Or the time, I stomped through mud puddles in pouring rain, looking for my hotel after I had gotten off the bus. I was on the verge of tears, tired and drenched, and no clue about where I was. Some Italians stopped and asked in perfect English if I was lost, and even though we were VERY FAR from my hotel, they had me get in their car and they took me there. Learning to rely on the kindness of strangers has been the biggest magic of all, and I now try daily to be that kind stranger for others, too.
7. Instagram Is A Lie (Pinterest, Too!)
Baikal lake is incredible! At this point it is about 1,5 km deep! I made this photo with my favourite vertorama technique. It is a two row panorama of horizontal shots, the lower 2 shots I pointed camera almost straight down and focused on cracks. For the upper row I focused on mountain (Olkhon island) already.
A photo posted by Daniel Kordan (@danielkordan) on
While there is some amazing travel photography on Instagram and Pinterest, if seeing these places is your main reason for traveling, you will be disappointed. People edit and enhance these photos, and they aren’t going to be what you actually see when you get there. And, they definitely don’t show all the other people who came to see the same sights you did.
While I feel grateful to see some of the things I have, I’ve learned I’m much happier on a remote mountain trail than I am standing on a platform to see the same thing that hundreds of other people came to see. When planning your trip, definitely go for the experiences over the touristy things.
Waking up early for sunrise in Nagarkot, where I was above the clouds and got to see Mt. Everest. One of the best experiences ever. (Even with other people around.) Getting to experience Dia de Muertos in Mexico and learning more about the Mexican culture. Yes! Going to the Cinque de Terre because of all the pretty pictures I saw? What an overcrowded, terrible nightmare of a place!
8. It’s Not About The Sights
“It is a big world, full of things that steal your breath and fill your belly with fire…But where you go when you leave isn’t as important as where you go when you come home.” ― Lindsay Eagar,
The great news about quitting your job to travel the world is the best part of your travels won’t be the things you saw. Travel is very much like the rest of life. Your life isn’t made great by the things you buy. It’s made great by the magic that happens. When you travel, remember, you are not there to check off a list.
Allow time to be spontaneous. If you meet someone, and they invite you to join them at the exhibit of extinct unicorns, jump on their rainbow and ride. If you spot a restaurant that you have a good feeling about, but weren’t planning on going to, try it. Travel is a time to throw those useless plans of yours out the window, and to let life come to you. And, perhaps, that is the biggest gift travel has given me. I’ve learned to stop trying to control life. It will just laugh at you anyway. I now choose to let it show up, exactly like it wants, and I just come along for the ride.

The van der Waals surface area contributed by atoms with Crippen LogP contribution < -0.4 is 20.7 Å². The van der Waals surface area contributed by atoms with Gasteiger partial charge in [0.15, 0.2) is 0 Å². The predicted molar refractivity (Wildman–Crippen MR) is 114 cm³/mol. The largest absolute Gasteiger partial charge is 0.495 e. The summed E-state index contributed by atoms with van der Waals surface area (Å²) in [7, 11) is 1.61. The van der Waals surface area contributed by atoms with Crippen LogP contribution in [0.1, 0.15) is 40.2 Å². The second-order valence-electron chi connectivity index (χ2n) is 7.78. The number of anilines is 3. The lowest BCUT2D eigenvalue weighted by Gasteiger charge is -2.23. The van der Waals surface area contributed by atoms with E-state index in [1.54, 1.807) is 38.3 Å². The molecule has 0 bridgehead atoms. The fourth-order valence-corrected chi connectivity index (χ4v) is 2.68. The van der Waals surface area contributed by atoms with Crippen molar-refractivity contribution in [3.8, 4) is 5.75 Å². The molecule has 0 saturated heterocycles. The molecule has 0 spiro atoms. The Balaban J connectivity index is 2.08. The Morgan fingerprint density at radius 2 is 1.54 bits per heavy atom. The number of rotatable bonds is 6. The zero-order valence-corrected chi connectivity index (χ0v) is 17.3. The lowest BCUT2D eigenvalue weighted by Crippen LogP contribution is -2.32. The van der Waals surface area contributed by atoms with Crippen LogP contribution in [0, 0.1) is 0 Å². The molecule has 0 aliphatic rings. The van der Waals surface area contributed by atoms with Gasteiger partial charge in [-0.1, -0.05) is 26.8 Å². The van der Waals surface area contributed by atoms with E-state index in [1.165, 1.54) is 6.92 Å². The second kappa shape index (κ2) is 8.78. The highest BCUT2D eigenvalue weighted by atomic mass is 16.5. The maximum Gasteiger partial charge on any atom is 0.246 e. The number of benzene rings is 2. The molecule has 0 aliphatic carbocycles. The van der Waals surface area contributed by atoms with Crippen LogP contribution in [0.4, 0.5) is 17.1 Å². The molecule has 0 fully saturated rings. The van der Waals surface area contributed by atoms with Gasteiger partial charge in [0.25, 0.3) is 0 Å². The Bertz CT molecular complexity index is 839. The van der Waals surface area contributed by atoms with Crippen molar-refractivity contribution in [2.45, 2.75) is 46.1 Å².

9. You Will Come Back Different Than You Were Before
“There is a kind of magicness about going far away and then coming back all changed.” – Kate Douglas Wiggin,
If you don’t, then you’re doing it wrong.
10. Coming Back Won’t Be Easy (You Will Have An Identity Crisis)
“It was his home now. But it could not be his home till he had gone from it and returned to it. Now he was the Prodigal Son.” ― G.K. Chesterton
It’s true. When you’re not traveling, you get used to being spontaneous, and you have less of a routine. When you come back to an every day life it’s hard. Plus, you’re different. You’re possibly still thinking in a different language, and you have to remember not to speak Spanish to anyone who seems like they are from a different country. No, they don’t speak Thai, either. Where are you again? And, oh my god, there are so many choices for milk. 9,000 brands and all of them made from 8,000 kinds of nuts or animals. And, people are eating flour out of crickets now? Are we starving? Why does it take you an hour to walk through the grocery store?
And, who are you again? You were that girl who didn’t flinch when sharks circled you in Raja Ampat, and you let a scorpion live in your wine cabinet in Mexico, and you managed to get yourself half way around the world in one piece, but you’re back and now you suddenly can’t remember to take out the trash or fill your car up with gas. And, the friends you had are talking about the TV shows they watch, and you haven’t seen an American TV show in years. And, why are people so fascinated by watching people pretend and replicate real life? We live in a real life every day.
Yes, coming back to “real life” wasn’t easy at first. But, I realized something. Travel is what made me who I am today, and I don’t have to stop being that person. I can choose to live my life differently than I did before.
I can make every day an adventure. I can look for the magic things that happen in every moment of my life. It doesn’t have to be in some exotic place (where the mosquitoes thrive). I can realize that most things in life aren’t so important that I can’t be spontaneous for a minute. I can be the one to invite a stranger to the unicorn museum, and I can be the one to realize that somewhere over the rainbow was always me all along.
“If I ever go looking for my heart’s desire again, I won’t look any further than my own back yard. Because if it isn’t there, I never really lost it to begin with.”
― L. Frank Baum,